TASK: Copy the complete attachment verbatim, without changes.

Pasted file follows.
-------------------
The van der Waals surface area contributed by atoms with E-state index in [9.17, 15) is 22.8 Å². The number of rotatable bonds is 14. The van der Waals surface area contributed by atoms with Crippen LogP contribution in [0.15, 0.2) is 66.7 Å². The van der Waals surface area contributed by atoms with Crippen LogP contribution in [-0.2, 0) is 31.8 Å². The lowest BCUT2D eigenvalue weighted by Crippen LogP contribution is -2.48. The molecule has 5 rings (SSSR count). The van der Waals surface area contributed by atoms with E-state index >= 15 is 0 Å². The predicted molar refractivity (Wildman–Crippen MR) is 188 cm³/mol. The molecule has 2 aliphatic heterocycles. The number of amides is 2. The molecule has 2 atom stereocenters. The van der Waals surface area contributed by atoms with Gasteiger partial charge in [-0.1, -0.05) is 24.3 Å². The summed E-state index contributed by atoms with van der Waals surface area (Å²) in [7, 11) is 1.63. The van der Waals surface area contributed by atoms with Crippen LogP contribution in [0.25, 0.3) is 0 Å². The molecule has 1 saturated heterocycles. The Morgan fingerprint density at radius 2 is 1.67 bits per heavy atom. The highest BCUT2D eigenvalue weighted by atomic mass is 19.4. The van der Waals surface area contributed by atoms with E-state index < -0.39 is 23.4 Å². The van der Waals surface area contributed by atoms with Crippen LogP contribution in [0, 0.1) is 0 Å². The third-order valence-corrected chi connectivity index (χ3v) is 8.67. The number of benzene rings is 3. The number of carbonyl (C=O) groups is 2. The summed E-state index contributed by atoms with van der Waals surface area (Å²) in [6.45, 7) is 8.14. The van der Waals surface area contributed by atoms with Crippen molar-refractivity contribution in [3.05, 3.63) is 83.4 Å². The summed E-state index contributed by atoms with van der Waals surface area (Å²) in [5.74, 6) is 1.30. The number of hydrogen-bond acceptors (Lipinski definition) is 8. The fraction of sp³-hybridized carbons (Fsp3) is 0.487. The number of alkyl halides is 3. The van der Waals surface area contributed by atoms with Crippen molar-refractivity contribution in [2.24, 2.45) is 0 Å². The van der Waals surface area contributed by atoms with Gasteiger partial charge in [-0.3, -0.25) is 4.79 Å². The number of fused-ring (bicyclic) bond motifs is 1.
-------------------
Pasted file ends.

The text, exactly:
The van der Waals surface area contributed by atoms with E-state index in [9.17, 15) is 22.8 Å². The number of rotatable bonds is 14. The van der Waals surface area contributed by atoms with Crippen LogP contribution in [0.15, 0.2) is 66.7 Å². The van der Waals surface area contributed by atoms with Crippen LogP contribution in [-0.2, 0) is 31.8 Å². The lowest BCUT2D eigenvalue weighted by Crippen LogP contribution is -2.48. The molecule has 5 rings (SSSR count). The van der Waals surface area contributed by atoms with E-state index >= 15 is 0 Å². The predicted molar refractivity (Wildman–Crippen MR) is 188 cm³/mol. The molecule has 2 aliphatic heterocycles. The number of amides is 2. The molecule has 2 atom stereocenters. The van der Waals surface area contributed by atoms with Gasteiger partial charge in [-0.1, -0.05) is 24.3 Å². The summed E-state index contributed by atoms with van der Waals surface area (Å²) in [7, 11) is 1.63. The van der Waals surface area contributed by atoms with Crippen LogP contribution in [0.25, 0.3) is 0 Å². The molecule has 1 saturated heterocycles. The Morgan fingerprint density at radius 2 is 1.67 bits per heavy atom. The highest BCUT2D eigenvalue weighted by atomic mass is 19.4. The van der Waals surface area contributed by atoms with E-state index < -0.39 is 23.4 Å². The van der Waals surface area contributed by atoms with Crippen LogP contribution in [0, 0.1) is 0 Å². The third-order valence-corrected chi connectivity index (χ3v) is 8.67. The number of benzene rings is 3. The number of carbonyl (C=O) groups is 2. The summed E-state index contributed by atoms with van der Waals surface area (Å²) in [6.45, 7) is 8.14. The van der Waals surface area contributed by atoms with Crippen molar-refractivity contribution in [3.05, 3.63) is 83.4 Å². The summed E-state index contributed by atoms with van der Waals surface area (Å²) in [5.74, 6) is 1.30. The number of hydrogen-bond acceptors (Lipinski definition) is 8. The fraction of sp³-hybridized carbons (Fsp3) is 0.487. The number of alkyl halides is 3. The van der Waals surface area contributed by atoms with Crippen molar-refractivity contribution in [2.24, 2.45) is 0 Å². The van der Waals surface area contributed by atoms with Gasteiger partial charge in [-0.3, -0.25) is 4.79 Å². The number of fused-ring (bicyclic) bond motifs is 1.